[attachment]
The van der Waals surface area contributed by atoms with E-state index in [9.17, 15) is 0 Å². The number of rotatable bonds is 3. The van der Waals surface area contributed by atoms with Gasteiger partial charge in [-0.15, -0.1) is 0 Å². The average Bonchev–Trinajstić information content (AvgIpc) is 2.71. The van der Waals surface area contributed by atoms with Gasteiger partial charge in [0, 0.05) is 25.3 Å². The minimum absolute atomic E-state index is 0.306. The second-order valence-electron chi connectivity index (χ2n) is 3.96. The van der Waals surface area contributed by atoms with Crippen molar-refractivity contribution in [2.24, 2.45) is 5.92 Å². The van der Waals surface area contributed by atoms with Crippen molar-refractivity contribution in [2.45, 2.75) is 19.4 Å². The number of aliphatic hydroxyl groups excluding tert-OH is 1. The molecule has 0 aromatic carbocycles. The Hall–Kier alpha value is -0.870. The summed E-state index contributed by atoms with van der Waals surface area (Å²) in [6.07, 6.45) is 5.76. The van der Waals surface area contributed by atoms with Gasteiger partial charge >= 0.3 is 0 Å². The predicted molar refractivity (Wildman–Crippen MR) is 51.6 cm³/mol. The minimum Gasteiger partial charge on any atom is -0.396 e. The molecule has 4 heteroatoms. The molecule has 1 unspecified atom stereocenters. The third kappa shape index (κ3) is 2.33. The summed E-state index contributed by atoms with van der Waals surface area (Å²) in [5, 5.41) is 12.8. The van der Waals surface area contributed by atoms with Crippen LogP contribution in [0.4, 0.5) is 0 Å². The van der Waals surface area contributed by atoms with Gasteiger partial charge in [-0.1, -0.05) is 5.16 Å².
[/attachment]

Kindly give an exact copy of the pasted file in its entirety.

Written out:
The van der Waals surface area contributed by atoms with E-state index in [9.17, 15) is 0 Å². The number of rotatable bonds is 3. The van der Waals surface area contributed by atoms with Gasteiger partial charge in [-0.15, -0.1) is 0 Å². The average Bonchev–Trinajstić information content (AvgIpc) is 2.71. The van der Waals surface area contributed by atoms with Gasteiger partial charge in [0, 0.05) is 25.3 Å². The minimum absolute atomic E-state index is 0.306. The second-order valence-electron chi connectivity index (χ2n) is 3.96. The van der Waals surface area contributed by atoms with Crippen molar-refractivity contribution in [2.24, 2.45) is 5.92 Å². The van der Waals surface area contributed by atoms with Crippen molar-refractivity contribution in [2.45, 2.75) is 19.4 Å². The number of aliphatic hydroxyl groups excluding tert-OH is 1. The molecule has 0 aromatic carbocycles. The Hall–Kier alpha value is -0.870. The summed E-state index contributed by atoms with van der Waals surface area (Å²) in [6.07, 6.45) is 5.76. The van der Waals surface area contributed by atoms with Gasteiger partial charge >= 0.3 is 0 Å². The predicted molar refractivity (Wildman–Crippen MR) is 51.6 cm³/mol. The minimum Gasteiger partial charge on any atom is -0.396 e. The molecule has 4 heteroatoms. The molecule has 1 unspecified atom stereocenters. The third kappa shape index (κ3) is 2.33. The summed E-state index contributed by atoms with van der Waals surface area (Å²) in [5, 5.41) is 12.8. The van der Waals surface area contributed by atoms with Crippen LogP contribution in [0.4, 0.5) is 0 Å². The van der Waals surface area contributed by atoms with Gasteiger partial charge in [-0.1, -0.05) is 5.16 Å².